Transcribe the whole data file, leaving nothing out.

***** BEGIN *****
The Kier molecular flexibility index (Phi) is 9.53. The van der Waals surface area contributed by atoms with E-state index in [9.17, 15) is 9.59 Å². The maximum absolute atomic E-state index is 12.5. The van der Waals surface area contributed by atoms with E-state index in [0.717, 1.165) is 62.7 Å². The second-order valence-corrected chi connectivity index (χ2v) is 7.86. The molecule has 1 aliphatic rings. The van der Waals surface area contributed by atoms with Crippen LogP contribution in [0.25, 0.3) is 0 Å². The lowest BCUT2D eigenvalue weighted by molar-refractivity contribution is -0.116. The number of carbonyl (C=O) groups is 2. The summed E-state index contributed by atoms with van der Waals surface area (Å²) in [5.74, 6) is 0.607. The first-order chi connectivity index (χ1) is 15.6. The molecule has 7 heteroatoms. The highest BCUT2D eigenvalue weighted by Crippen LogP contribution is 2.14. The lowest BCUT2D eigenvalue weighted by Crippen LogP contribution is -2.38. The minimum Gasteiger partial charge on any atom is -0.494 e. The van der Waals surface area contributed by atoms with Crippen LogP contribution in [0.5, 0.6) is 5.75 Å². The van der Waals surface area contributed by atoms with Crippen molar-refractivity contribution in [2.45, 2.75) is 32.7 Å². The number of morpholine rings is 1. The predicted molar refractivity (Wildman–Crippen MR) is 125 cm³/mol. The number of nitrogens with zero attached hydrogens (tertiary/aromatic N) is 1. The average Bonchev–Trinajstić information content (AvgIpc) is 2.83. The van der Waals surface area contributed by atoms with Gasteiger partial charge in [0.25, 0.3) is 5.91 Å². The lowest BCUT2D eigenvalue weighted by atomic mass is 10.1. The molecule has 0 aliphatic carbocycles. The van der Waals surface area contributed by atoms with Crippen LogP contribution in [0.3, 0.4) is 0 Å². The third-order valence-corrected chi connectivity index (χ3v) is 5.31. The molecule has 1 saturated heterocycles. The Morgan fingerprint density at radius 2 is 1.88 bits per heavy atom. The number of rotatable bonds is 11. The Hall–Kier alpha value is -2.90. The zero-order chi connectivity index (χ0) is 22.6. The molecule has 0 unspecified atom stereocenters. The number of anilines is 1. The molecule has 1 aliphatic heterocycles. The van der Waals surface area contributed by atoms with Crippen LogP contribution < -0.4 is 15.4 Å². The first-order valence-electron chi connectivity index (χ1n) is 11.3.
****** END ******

The Kier molecular flexibility index (Phi) is 9.53. The van der Waals surface area contributed by atoms with E-state index in [9.17, 15) is 9.59 Å². The maximum absolute atomic E-state index is 12.5. The van der Waals surface area contributed by atoms with E-state index in [0.717, 1.165) is 62.7 Å². The second-order valence-corrected chi connectivity index (χ2v) is 7.86. The molecule has 1 aliphatic rings. The van der Waals surface area contributed by atoms with Crippen LogP contribution in [0.25, 0.3) is 0 Å². The lowest BCUT2D eigenvalue weighted by molar-refractivity contribution is -0.116. The number of carbonyl (C=O) groups is 2. The summed E-state index contributed by atoms with van der Waals surface area (Å²) in [5.74, 6) is 0.607. The first-order chi connectivity index (χ1) is 15.6. The molecule has 7 heteroatoms. The highest BCUT2D eigenvalue weighted by Crippen LogP contribution is 2.14. The lowest BCUT2D eigenvalue weighted by Crippen LogP contribution is -2.38. The minimum Gasteiger partial charge on any atom is -0.494 e. The van der Waals surface area contributed by atoms with Crippen LogP contribution in [0.5, 0.6) is 5.75 Å². The van der Waals surface area contributed by atoms with Crippen molar-refractivity contribution in [2.45, 2.75) is 32.7 Å². The number of morpholine rings is 1. The predicted molar refractivity (Wildman–Crippen MR) is 125 cm³/mol. The number of nitrogens with zero attached hydrogens (tertiary/aromatic N) is 1. The average Bonchev–Trinajstić information content (AvgIpc) is 2.83. The van der Waals surface area contributed by atoms with Gasteiger partial charge in [0.25, 0.3) is 5.91 Å². The lowest BCUT2D eigenvalue weighted by atomic mass is 10.1. The molecule has 0 aliphatic carbocycles. The van der Waals surface area contributed by atoms with Crippen LogP contribution in [0.3, 0.4) is 0 Å². The third-order valence-corrected chi connectivity index (χ3v) is 5.31. The molecule has 1 saturated heterocycles. The Morgan fingerprint density at radius 2 is 1.88 bits per heavy atom. The number of rotatable bonds is 11. The Hall–Kier alpha value is -2.90. The zero-order chi connectivity index (χ0) is 22.6. The molecule has 0 unspecified atom stereocenters. The number of anilines is 1. The molecule has 1 aliphatic heterocycles. The van der Waals surface area contributed by atoms with Crippen LogP contribution < -0.4 is 15.4 Å². The first-order valence-electron chi connectivity index (χ1n) is 11.3.